City-Builders have always been one of my go-to game types, with them often scratching both my strategy and simulation itches. My history in covering them is no big secret. I've reviewed several Anno titles (2205, 1800, and the History Collection), Tropico 6, Aven Colony, and smaller indie titles like Dawn of Man. Add to this many city builders I haven't reviewed but have played simply for my fondness of the genre. I'm not looking to spoil, but Floodland is one I want to see a lot more.
Let's start with the introduction. Floodland is set in a somewhat exaggerated future Earth, the current climate crisis has gone into overdrive, and the water levels have risen exponentially. The land mass has shrunk, society as we know it has been eradicated, and your role is to lead your clan - and others - to develop, grow, explore and help rebuild society.
During Gamescom, I could have a hands-on session with Floodland, play some of the opening tutorial and section of the game and see elements of what's to come. I started by picking the Fire Brigade clan - I know it was because I preferred the sound of their perks, though I can't remember them entirely - and getting started. With ten people, you'll convert your makeshift structure into a storage depot, allowing you to send the workers assigned to your storage on searches.
Performed at the simple click of a button, your workers will collect any resource within a circular area and take it back to the storage if space is available. In addition, this option can be used to further open up the map by breaking through the fog of war. You will be limited to where you can search based on range and other factors. Still, it all feels like an intuitive system directed by the game's missions, which are built around a narrative path that offers alternate endings based on your decisions and actions.
Looking at the resources, you'll have a reasonable amount to balance. Starting by collecting edible food from bushes, which can only sustain a small group of people for so long. You'll move into fishing, but the only problem is that Fish aren't suitable unless cooked, making your people ill. You need to unlock a building using research points and have somebody working in that building to make this food edible.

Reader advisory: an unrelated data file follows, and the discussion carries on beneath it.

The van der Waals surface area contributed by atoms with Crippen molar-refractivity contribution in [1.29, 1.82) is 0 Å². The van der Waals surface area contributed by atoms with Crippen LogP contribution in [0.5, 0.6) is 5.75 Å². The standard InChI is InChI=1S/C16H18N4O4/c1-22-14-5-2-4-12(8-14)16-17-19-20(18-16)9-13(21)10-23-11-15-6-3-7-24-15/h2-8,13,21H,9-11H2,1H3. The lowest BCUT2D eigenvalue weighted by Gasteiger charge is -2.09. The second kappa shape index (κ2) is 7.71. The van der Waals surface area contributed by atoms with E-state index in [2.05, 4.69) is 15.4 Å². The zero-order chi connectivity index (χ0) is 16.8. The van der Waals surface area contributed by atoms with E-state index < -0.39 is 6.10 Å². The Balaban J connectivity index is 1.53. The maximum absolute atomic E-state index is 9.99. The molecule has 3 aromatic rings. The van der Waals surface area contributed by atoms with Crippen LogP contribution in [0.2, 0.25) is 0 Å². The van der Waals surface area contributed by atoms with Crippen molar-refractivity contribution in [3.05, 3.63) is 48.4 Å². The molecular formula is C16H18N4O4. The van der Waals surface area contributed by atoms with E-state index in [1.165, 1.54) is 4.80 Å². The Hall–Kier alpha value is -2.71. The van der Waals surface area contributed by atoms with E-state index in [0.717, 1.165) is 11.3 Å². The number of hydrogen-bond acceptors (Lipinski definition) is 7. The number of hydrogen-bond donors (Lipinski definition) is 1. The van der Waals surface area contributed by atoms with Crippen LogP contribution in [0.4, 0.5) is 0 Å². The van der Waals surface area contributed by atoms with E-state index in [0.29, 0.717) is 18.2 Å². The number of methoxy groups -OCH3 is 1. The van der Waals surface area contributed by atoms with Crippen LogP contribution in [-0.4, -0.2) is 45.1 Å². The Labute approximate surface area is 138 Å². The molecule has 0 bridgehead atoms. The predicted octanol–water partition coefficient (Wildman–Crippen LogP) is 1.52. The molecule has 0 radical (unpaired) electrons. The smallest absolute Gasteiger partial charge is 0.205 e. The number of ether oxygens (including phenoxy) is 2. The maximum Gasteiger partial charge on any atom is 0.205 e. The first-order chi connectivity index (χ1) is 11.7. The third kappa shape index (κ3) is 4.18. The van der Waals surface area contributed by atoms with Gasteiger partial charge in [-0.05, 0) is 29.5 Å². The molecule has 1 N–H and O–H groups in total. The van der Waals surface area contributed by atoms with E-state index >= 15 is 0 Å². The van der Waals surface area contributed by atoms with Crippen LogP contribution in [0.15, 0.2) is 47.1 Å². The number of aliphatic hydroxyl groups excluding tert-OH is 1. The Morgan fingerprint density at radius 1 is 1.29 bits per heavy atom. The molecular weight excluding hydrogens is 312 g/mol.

Of course, the building takes its resources, with garbage, wood, and rubble all contributing as you progress. I've already mentioned research points, which are gained through completing missions but also through research. Research in a set building allows workers to use old-world relics you've found and convert them into research points. The next level of this building lets you use a different type of old work relic to generate a chunk of experience points for your faction.
I could go into more, but I want to leave something for the eventual review, so let's talk research. Research points will allow you to progress and unlock aspects down four tech trees, giving you more to do, resources to utilise, and more. As you move through the research, you'll also be able to repair and use specific old-world buildings, with a radio tower allowing you to contact other survivors and expand even further.
As you bring in more people and find more clans, you'll have to balance the needs of these clans and their expectations of what society becomes. This area of Floodland comes beyond what I was able to explore hands-on in my time with the game, but I have been given a glimpse of it, and it's certainly interesting.
From the multiple factions and their beliefs, you'll have to balance as you rebuild society. This rebuilding occurs through community dilemmas, giving you various choices with varying consequences, and eventually through selecting and implementing laws for the new world. You'll not be able to please everybody, but as you implement laws ranging from same-sex marriage to the creation of a Militia and implementing "interrogations", maybe even full-blown censorship.
All of this will inevitably build into the narrative path and multiple endings of this narrative. Still, it will also help keep the game interesting across multiple playthroughs on the procedurally generated maps for each new game. Combined with the city-building gameplay and the exploration, all look to make Floodland a very intriguing game and one I'm looking forward to playing more.
One last thing I want to mention is more than gameplay, but another factor that sets Floodland apart. Aesthetically, it looks gorgeous and makes the most of the setting. From the use of vibrant colours, the design of the structures you create, the dilapidated and ruinous world around you, and the gorgeous water that has overtaken the world, there's a lot to like. Furthermore, from what I heard, the soundtrack is very easy to listen to, calming, and befitting the game's pace.
I'm certainly interested in seeing, hearing, and playing more. Coming to the PC on the 15th of November, developed by Vile Monarch and published by Ravenscourt (part of the Embracer family), we don't have long to wait.